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My plan for reducing the federal budget deficit

September 12, 2010

 My plan to reduce the federal deficit: 2010 to 2100 – Excel 2007 and 2010

My plan to reduce the federal deficit: 2010 to 2100 – Excel 97 and 2003

The attached files are MSExcel documents. Presented in a table format, the numbers represent how much would be added or removed from the federal budget deficit over the next ten years due to each specific change I make to the budget . Next to most changes, I have included a rationalization/reason. Beneath that table, I have also included my estimate for the yearly and total budget deficits before my modifications (as it is now) and after my modifications.

Calculations, raw data, and some more interesting numbers are in the full excel file, which I will email to anyone who is interested. In that file, you can modify certain values like interest rates, growth rates, etc. to fit whatever scenario you see for America’s future.

My numbers come mostly from the CBO (Congressional Budget Office); some are from internet articles from credible websites. Generally, I feel like my estimates are conservative in that they assume America’s future will be worse than predicted. Although it can’t be seen here (once again, anyone who wants to see the raw numbers is free to email me for the full excel file), using figures already available, per-year growth in federal income was estimated between 3 and 4 percent. After the year 2029, a date after which I could find no reliable numbers for, I tied federal income to predicted growth in GDP, which, oddly enough, fit in the same range. For general increases in federal spending, one could assume that it would also be tied to GDP and therefore would rise as fast as federal income. However, being a pessimist, I assumed growth in federal expenditure of between 5.5 and 6.5 percent, disregarding every “expert” estimate that had this at a lower figure. By doing this, I am basically adding 2-4 percent of “negative pressure” on the budget, just because I know how the folks in Washington like to spend uncontrollably.

In the end, this reduces government spending as a % of GDP to a low of 9% and to a close of 13% in 2050 (from a projected 35% in 2050). Predictions are very accurate until 2030. After around 2050, a lot of variations come into play; at that point, of course, a lot of assumptions come into play.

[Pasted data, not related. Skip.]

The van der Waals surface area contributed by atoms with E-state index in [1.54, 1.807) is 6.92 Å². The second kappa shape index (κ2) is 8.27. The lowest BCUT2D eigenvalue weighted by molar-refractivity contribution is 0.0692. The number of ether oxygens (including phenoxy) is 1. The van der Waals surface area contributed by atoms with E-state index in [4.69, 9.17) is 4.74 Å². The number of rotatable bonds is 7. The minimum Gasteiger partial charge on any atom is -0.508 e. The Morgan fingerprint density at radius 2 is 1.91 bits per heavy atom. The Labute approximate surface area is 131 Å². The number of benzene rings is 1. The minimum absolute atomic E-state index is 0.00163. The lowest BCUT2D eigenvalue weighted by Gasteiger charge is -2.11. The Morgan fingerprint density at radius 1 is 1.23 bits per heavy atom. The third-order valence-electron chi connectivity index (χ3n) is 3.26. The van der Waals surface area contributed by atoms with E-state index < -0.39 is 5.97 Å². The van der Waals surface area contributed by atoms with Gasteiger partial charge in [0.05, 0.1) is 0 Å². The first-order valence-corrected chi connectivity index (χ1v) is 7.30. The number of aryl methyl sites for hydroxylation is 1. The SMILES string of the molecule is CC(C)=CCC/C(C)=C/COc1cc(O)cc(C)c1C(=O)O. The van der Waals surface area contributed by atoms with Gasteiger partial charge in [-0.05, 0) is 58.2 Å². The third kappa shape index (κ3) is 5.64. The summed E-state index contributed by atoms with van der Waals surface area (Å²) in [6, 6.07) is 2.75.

Ultimately, I want to get people talking about we can fix our budget problem in this country. If you believe the polls, Americans strongly concur that our deficit must be reduced. But the same polls show that Americans also want no programs to be cut and also want no tax increases. You may think some of the proposals and cuts I have made are bad for America. Please; tell me why they won’t work and start a discussion! I am sick of the mindset in Washington where, IMO, because they don’t have the will to get these things done, they make up excuses for not reducing the budget…. 

Just in case:

Because people might say I am not an economist: I am not, at least not by profession. But like I said, I use pessimistic estimates when it comes to growth, and otherwise, my numbers come straight from reliable sources, not my own calculations. Any calculations I have made should be described in the posted table.

Because people might say I am coming down too hard on the rich: my family generally falls into the higher (95+) tax brackets. I myself have taken advantage of the capital gains tax several times, and by my estimate, have saved about 250,000 in taxes thanks to the capital gains tax.

Because people might say I come down too hard on wall street: I don’t work for any financial companies or anyone on wall street, but I do have an investment portfolio, a portion of which is invested in companies like Citigroup, Bank of America, etc.

Because people might say I come down too hard on the military: I have never served in the armed forces, but I am an American who supports our troops, and thinks the best way we can do that is by taking them out of needless wars, by having programs that keep troops happy and healthy, by ignoring the military-industrial complex, and by supporting foreign policy that does not induce hatred of America abroad. 

Let’s start the discussion!

6 Comments leave one →
  1. Tao Chen permalink
    September 12, 2010 7:24 PM

    That is pretty ambitious man….the numbers look good, but I don’t see how you can cut taxes that much and still have a surplus.

  2. Anonymous permalink
    September 13, 2010 3:58 PM

    what is “BCB” that you mention?

    numbers look very complicated! Do you cut the income tax 70% or 90%? I c both #s listed….

    Also as a Ron paul supporter, I love your ideas about defense spending, but i think you way overdid it. i don’t think we can cut the budget that much and still be safe…


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